Fallout (Crank Series #3)
  • Fallout (Crank Series #3)
  • Fallout (Crank Series #3)

Fallout (Crank Series #3)

4.5 574
by Ellen Hopkins
     
 

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The gripping conclusion to the Crank trilogy, from #1 New York Times bestselling author Ellen Hopkins.

Hunter, Autumn, and Summer—three of Kristina Snow’s five children—live in different homes, with different guardians and different last names. They share only a predisposition for addiction and a host of troubled feelings toward the mother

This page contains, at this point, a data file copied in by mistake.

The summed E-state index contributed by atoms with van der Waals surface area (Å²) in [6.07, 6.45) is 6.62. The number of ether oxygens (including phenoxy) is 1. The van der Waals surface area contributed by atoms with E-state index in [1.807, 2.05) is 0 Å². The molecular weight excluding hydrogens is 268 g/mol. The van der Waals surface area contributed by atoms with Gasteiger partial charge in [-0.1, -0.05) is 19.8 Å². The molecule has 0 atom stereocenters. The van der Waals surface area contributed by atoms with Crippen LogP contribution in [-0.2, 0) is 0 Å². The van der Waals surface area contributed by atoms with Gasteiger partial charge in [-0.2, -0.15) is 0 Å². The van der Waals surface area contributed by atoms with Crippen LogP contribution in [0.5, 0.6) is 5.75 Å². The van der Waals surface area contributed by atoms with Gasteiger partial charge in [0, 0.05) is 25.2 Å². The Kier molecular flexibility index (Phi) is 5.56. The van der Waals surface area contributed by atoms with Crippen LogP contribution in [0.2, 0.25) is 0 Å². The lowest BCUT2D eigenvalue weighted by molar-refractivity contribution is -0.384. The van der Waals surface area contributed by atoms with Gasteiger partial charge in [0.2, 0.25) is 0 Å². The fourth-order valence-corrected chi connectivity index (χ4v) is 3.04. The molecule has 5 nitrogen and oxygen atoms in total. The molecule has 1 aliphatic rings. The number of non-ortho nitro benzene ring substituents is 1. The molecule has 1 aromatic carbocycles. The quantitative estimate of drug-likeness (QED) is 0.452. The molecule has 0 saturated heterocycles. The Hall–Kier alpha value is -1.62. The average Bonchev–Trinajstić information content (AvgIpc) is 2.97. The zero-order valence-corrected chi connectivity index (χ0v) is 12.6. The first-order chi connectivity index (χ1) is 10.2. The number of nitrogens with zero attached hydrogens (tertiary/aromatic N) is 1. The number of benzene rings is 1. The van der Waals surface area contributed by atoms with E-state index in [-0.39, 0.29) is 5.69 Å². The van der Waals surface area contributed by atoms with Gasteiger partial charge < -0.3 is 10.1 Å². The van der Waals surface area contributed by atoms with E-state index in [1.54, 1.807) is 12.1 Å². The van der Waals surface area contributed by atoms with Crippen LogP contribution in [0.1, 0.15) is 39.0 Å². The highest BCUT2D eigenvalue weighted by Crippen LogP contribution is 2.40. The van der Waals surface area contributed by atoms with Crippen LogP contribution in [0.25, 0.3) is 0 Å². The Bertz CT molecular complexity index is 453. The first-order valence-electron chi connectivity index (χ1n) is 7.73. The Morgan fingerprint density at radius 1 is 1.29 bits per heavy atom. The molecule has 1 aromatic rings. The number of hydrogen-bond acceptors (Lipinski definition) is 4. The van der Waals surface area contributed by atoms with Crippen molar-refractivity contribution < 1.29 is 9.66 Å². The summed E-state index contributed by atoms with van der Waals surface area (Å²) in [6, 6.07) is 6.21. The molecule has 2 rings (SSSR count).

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Overview

The gripping conclusion to the Crank trilogy, from #1 New York Times bestselling author Ellen Hopkins.

Hunter, Autumn, and Summer—three of Kristina Snow’s five children—live in different homes, with different guardians and different last names. They share only a predisposition for addiction and a host of troubled feelings toward the mother who barely knows them, a mother who has been riding with the monster, crank, for twenty years.